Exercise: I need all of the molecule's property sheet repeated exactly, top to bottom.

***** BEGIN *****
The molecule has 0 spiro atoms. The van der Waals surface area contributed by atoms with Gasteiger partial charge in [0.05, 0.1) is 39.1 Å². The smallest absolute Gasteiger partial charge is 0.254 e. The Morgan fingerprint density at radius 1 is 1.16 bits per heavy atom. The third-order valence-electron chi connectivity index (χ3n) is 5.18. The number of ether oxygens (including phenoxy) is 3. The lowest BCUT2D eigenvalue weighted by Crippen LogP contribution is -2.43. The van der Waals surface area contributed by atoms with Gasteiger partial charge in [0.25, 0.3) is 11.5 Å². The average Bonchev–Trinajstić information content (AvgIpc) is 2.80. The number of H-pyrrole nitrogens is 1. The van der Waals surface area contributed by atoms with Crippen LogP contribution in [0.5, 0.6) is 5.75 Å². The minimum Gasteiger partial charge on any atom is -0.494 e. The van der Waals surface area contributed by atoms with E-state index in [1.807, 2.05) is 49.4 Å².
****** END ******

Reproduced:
The molecule has 0 spiro atoms. The van der Waals surface area contributed by atoms with Gasteiger partial charge in [0.05, 0.1) is 39.1 Å². The smallest absolute Gasteiger partial charge is 0.254 e. The Morgan fingerprint density at radius 1 is 1.16 bits per heavy atom. The third-order valence-electron chi connectivity index (χ3n) is 5.18. The number of ether oxygens (including phenoxy) is 3. The lowest BCUT2D eigenvalue weighted by Crippen LogP contribution is -2.43. The van der Waals surface area contributed by atoms with Gasteiger partial charge in [0.25, 0.3) is 11.5 Å². The average Bonchev–Trinajstić information content (AvgIpc) is 2.80. The number of H-pyrrole nitrogens is 1. The van der Waals surface area contributed by atoms with Crippen LogP contribution in [0.5, 0.6) is 5.75 Å². The minimum Gasteiger partial charge on any atom is -0.494 e. The van der Waals surface area contributed by atoms with E-state index in [1.807, 2.05) is 49.4 Å².